"At Ekibastuz, any writing would be seized as contraband. So he devised a method that enabled him to retain even long sections of prose. After seeing Lithuanian Catholic prisoners fashion rosaries out of beads made from chewed bread, he asked them to make a similar chain for him, but with more beads. In his hands, each bead came to represent a passage that he would repeat to himself until he could say it without hesitation. Only then would he move on to the next bead. He later wrote that by the end of his prison term, he had committed to memory 12,000 lines in this way."
And I can't even memorize my own recipe for pesto sauce! Clearly I've lost quite a bit of gray matter since those Russian lit days.
Talking about all this Russian stuff makes me think of propaganda, which leads us to our last topic of the day: the Disney film Wall-E, which was very cute in a carbon foot print sort of way. This was Chiara's very first movie in a theater. She was so adorable when she sat down in the aisle seat and asked if Wall-E would be coming past her chair. Clearly I should have explained the whole movie experience before we arrived at the theater.
I rarely go the movies, alone or with children, so this was a very big deal. It was actually part of a barter agreement. If Noah and Olivia could watch Chiara for me in the morning while I wrote a piece that is due this week, I would take them to the movies in the afternoon. After a bumpy start -- about five minutes into their assignment -- they managed to get on track and stay there. So we went over to the Spectrum, which is a small independent theater in Albany that I find much less intimidating than the super theaters at our local malls. Of course, I should have realized that if the Spectrum was playing a children's movie it had to include a certain type of message.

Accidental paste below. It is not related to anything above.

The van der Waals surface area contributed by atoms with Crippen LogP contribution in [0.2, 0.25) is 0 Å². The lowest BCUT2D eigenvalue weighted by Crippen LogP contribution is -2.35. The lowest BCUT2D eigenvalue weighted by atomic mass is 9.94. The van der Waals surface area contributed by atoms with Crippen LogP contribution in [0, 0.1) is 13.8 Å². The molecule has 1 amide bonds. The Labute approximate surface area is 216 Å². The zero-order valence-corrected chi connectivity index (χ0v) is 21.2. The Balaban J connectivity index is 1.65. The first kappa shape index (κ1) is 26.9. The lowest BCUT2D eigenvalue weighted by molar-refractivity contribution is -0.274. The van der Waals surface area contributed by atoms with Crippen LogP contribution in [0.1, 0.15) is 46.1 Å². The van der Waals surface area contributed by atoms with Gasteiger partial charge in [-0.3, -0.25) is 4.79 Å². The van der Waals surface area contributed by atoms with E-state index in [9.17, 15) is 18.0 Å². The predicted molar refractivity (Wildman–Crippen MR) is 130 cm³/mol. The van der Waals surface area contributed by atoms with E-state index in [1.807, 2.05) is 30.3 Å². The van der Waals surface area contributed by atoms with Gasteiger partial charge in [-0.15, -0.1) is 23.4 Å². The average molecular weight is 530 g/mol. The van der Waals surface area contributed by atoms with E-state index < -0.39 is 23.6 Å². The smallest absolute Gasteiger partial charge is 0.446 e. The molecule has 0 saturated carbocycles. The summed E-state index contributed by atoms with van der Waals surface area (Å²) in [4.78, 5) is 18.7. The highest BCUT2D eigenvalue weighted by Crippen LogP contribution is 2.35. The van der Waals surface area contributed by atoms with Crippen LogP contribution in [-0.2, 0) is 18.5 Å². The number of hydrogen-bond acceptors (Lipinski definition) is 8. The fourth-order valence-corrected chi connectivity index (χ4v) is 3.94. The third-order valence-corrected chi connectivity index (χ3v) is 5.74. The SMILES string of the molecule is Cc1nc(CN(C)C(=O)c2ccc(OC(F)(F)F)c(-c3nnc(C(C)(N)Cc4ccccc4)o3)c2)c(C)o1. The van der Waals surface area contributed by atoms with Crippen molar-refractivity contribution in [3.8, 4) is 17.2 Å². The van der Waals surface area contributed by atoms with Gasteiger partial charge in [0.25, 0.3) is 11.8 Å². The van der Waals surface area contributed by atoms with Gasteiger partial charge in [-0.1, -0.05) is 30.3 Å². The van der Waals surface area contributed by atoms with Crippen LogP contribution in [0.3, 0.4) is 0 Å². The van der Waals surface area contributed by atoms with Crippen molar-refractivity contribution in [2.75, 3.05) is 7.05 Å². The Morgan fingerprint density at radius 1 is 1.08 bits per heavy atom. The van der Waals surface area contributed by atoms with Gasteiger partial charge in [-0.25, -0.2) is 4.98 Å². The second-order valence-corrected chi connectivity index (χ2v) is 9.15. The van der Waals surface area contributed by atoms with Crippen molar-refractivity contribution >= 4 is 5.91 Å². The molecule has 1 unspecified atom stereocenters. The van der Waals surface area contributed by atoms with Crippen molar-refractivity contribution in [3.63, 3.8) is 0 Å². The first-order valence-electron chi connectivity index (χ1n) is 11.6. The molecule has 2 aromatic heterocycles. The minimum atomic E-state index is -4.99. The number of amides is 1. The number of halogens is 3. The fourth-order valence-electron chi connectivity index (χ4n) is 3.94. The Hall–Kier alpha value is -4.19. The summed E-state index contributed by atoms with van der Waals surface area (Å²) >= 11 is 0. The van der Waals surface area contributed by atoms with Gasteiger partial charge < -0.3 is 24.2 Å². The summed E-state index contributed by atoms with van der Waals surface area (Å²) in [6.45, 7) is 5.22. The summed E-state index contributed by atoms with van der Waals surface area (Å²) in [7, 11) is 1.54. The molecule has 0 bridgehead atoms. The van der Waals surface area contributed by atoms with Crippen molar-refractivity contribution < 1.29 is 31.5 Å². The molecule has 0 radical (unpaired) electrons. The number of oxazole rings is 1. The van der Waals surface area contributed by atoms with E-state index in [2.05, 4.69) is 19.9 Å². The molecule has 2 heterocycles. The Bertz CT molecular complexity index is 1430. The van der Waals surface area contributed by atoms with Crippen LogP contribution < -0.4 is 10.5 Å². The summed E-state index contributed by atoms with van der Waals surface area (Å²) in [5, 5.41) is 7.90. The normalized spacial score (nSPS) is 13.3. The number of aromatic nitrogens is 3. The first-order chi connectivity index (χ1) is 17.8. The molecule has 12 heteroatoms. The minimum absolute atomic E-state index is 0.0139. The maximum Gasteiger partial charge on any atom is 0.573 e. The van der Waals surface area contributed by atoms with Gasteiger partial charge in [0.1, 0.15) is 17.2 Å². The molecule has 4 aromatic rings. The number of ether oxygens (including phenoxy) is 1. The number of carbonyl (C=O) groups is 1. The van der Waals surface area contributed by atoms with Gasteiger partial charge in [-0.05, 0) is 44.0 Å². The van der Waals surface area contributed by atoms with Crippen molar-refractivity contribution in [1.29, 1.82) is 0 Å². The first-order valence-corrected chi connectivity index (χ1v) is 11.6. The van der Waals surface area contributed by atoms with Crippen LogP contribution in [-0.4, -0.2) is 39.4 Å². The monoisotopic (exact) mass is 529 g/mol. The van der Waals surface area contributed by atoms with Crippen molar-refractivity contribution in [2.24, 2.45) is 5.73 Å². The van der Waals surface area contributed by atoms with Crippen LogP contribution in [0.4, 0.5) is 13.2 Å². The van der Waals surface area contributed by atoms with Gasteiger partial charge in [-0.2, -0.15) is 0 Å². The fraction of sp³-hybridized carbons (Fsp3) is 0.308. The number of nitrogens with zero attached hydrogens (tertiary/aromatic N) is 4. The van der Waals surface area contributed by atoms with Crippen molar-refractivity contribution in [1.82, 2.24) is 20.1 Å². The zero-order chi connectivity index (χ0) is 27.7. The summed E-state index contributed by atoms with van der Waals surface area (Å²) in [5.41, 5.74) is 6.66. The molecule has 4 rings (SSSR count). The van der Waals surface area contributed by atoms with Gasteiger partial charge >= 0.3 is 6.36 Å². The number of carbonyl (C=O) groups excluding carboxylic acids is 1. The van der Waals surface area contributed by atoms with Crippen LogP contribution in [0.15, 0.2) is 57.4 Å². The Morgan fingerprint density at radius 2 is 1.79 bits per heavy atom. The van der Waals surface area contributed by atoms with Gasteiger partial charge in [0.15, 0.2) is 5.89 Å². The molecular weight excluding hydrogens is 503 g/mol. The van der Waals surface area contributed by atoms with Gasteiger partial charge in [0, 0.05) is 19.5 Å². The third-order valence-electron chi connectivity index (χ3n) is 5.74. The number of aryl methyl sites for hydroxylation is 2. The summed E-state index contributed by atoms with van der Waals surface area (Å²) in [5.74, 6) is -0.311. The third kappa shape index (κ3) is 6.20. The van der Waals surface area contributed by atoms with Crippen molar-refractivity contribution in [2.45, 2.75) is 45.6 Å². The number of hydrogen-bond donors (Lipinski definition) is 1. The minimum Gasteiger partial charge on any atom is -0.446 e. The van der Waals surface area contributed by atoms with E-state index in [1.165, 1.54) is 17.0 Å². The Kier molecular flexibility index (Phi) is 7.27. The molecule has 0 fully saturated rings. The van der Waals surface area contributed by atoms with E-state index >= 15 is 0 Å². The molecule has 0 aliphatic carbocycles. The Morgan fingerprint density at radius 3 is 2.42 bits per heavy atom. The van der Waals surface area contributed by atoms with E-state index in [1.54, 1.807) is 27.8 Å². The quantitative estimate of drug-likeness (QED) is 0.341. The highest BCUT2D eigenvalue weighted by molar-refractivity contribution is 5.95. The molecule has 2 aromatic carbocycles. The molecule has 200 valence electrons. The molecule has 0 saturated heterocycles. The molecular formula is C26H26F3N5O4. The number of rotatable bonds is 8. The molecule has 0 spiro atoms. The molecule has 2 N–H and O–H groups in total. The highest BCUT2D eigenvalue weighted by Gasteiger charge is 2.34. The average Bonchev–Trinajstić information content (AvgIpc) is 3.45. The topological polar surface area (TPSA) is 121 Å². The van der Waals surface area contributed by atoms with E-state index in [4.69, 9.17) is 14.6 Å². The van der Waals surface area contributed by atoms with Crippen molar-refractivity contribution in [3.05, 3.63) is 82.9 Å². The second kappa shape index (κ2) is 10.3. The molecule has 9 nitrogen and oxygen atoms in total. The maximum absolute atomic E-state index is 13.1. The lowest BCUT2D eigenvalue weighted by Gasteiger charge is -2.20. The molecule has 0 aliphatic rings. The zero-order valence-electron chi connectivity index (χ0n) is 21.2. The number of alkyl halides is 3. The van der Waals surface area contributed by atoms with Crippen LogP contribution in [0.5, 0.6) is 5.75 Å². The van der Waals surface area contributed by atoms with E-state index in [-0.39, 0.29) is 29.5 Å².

Now I don't want to hear from all the Wall-E fans (are there any Wall-E fans among the two of you who read this blog) about how I'm being unfair. Wall-E was cute. Eve was cute. But come on, it was a little much, don't you think, what with all the allusions to Wal-Mart and fat Americans and lame presidents. Talk about hitting us over the heads. Fortunately, when I asked the kids if they got the message of the film, Noah simply said, "Don't pollute." No harm done, I guess, although, as Dennis pointed out when I explained the premise of the film, I'm sure Disney can find a way to get around their newfound disdain for gross overconsumption if it's for, say, a lovable Wall-E doll or watch or lunch box. Somehow I have a feeling Disney owns quite a large chunk of America's landfills, if we want to start pointing green fingers.
Chiara did great for the first hour of the film, sitting there in her little booster seat that I brought along. There were only two other people in the theater (see why I love the Spectrum), so it was a very relaxing little experiment, which she passed with flying colors. By the last 30 minutes, she was on my lap and fading fast but that wasn't because she was being difficult. It was because she was overtired and because, quite frankly, I don't think she could take any more messages -- subliminal or overt -- about saving the earth. I could have sworn I heard her cursing Al Gore under her breath at one point.
So there you have it folks. Stream of Consciousness Tuesday. Any rambling thoughts you'd like to share? Fire away.